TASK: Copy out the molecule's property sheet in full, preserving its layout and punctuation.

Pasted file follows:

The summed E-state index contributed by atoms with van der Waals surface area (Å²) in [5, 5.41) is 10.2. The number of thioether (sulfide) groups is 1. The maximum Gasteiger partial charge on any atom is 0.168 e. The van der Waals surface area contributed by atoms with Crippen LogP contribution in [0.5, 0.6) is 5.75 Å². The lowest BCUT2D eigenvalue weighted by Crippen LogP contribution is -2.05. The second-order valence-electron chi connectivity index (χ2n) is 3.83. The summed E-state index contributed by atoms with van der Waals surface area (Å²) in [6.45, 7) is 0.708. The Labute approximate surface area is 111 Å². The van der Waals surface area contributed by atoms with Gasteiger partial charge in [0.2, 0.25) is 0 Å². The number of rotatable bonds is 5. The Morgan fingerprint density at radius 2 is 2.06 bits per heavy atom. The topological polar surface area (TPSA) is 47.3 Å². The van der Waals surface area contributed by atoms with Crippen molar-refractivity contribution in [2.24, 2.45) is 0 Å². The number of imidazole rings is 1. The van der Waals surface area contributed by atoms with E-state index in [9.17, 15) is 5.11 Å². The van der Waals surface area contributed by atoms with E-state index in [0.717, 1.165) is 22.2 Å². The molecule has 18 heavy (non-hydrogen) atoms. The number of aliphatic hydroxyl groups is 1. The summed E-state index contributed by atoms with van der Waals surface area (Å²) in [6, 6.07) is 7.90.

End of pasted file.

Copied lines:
The summed E-state index contributed by atoms with van der Waals surface area (Å²) in [5, 5.41) is 10.2. The number of thioether (sulfide) groups is 1. The maximum Gasteiger partial charge on any atom is 0.168 e. The van der Waals surface area contributed by atoms with Crippen LogP contribution in [0.5, 0.6) is 5.75 Å². The lowest BCUT2D eigenvalue weighted by Crippen LogP contribution is -2.05. The second-order valence-electron chi connectivity index (χ2n) is 3.83. The summed E-state index contributed by atoms with van der Waals surface area (Å²) in [6.45, 7) is 0.708. The Labute approximate surface area is 111 Å². The van der Waals surface area contributed by atoms with Gasteiger partial charge in [0.2, 0.25) is 0 Å². The number of rotatable bonds is 5. The Morgan fingerprint density at radius 2 is 2.06 bits per heavy atom. The topological polar surface area (TPSA) is 47.3 Å². The van der Waals surface area contributed by atoms with Crippen molar-refractivity contribution in [2.24, 2.45) is 0 Å². The number of imidazole rings is 1. The van der Waals surface area contributed by atoms with E-state index in [9.17, 15) is 5.11 Å². The van der Waals surface area contributed by atoms with E-state index in [0.717, 1.165) is 22.2 Å². The molecule has 18 heavy (non-hydrogen) atoms. The number of aliphatic hydroxyl groups is 1. The summed E-state index contributed by atoms with van der Waals surface area (Å²) in [6, 6.07) is 7.90.